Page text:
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51 - English Historical Linguistics and Varieties and Dialects of English

    Table of contents
    1. 1. topics
    2. 2. to study
    3. 3. for further reference

    topics

    1. The Indo-European and the Germanic languages
      The Indo-European languages: Proofs of relationship. Branches. Some characteristic vocalic and consonantal changes (e.g., Grimm's Law, mergers in the vocalic system, Verner's Law). PIE features surviving in PdE. The Germanic languages: Branches (Eastern, Western, Northern). Gothic. West Germanic: High and Low (Old High German Consonant Shift). Scandinavian.

    1. Vowels and stress, consonants from OE to PdE

    Vowels and stress: Umlaut. The Great Vowel Shift (push or drag chain, affected class of vowels), its effects on PdE morphology. Pre-R changes (breaking, broadening). Germanic stress: place of stress (nouns vs. verbs) and its effects on vowels (full vs. reduced). Romance stress. Consonants: The consonant system of OE/ME/PdE: Allophones vs. phonemes (grammaticalisation). Voice. Distribution of fricatives and its relevance to PdE. The pronunciation of 'gh'. Palatalisation. The velar nasal.

    1. The nominal categories (nouns, pronouns and adjectives) from OE to PdE

    Nouns and adjectives: Weak and strong nouns (basis of classification and its reflexes in PdE. Definite (weak) and indefinite (strong) adjectival declension. Inflectional vs. analytical tendencies (prepositional constructions): Today's irregular plurals. The genitive. Pluralia tantum. Pronouns: The OE case system and its PdE reflexes: him/her/me. PdE nominative vs. non-nominative cases. The use of prepositions. The birth of the definite article. Gender (grammatical vs. natural). The you--thou problem. Scandinavian influence on the pronoun system (e.g., they). Grammaticalisation (e.g., my/mine).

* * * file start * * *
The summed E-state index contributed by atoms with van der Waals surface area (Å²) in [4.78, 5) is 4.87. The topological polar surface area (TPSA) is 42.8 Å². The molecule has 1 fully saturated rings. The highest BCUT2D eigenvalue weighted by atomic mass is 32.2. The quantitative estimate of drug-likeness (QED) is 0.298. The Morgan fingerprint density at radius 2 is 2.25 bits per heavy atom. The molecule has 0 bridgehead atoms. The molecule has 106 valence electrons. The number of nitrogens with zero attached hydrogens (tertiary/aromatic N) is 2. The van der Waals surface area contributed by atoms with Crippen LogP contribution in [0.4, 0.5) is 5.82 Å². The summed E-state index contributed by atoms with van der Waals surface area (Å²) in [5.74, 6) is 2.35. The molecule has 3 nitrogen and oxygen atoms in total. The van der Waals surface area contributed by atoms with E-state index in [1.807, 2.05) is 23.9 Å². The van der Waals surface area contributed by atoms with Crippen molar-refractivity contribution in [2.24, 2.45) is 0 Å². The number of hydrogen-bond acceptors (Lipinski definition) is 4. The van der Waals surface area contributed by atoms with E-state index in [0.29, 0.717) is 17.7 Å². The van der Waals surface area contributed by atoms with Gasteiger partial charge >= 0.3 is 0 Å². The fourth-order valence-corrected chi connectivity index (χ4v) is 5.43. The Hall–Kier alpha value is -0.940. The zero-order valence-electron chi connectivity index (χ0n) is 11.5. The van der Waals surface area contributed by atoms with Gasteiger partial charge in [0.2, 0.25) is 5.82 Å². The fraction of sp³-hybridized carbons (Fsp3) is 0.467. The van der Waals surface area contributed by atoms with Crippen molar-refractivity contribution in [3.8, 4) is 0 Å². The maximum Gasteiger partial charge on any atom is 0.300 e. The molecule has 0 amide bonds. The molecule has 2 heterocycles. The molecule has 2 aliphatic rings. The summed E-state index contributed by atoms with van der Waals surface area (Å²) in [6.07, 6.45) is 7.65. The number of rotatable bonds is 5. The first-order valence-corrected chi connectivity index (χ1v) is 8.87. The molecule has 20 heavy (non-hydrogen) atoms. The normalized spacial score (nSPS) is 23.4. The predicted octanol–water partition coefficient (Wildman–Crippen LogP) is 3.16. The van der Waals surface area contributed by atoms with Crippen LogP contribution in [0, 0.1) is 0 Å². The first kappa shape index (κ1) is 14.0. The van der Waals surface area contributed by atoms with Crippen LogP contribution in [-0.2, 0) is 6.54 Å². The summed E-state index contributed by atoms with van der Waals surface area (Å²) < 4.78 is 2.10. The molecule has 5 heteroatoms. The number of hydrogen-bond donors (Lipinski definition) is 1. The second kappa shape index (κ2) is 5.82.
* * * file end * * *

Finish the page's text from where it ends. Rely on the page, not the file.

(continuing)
1. The verbal category from OE to PdE

    Weak vs. strong verbs: Dental suffix vs. ablaut series; The was/were distinction. Third person ending. Suppletivism. Today's irregular verbs. Distinction between 'strong' and 'irregular'. Emergence of periphrastic verb forms and tenses.

    1.  The history of English spelling

    Runic writing. History of today's letter-to-sound-rules. The love words. The conservatism of spelling (e.g., retention of 'gh', the meat--meet merger, the first--nurse--merger).

    1. The history of English syntax

    Main vs. subordinate clauses. English as a V2 language. Subject-verb inversion vs. fronting (this school you will never leave vs. *this school will you never leave). Do-support. Order of constituents (auxiliary vs. main verbs, preposition + N, adjective + noun). Tense, aspect, voice, mood and their distribution in MoE (e.g. it was done, it was being done, it will have been done).

    1. Semantic and stylistic change

    Slang and standardisation. Amelioration and pejoration. Narrowing and extension. Homonyms vs. homophones vs. synonyms (basis of classification). Biblical translation as an example for such changes. Slang. Jargon. Taboo.

    1. English word formation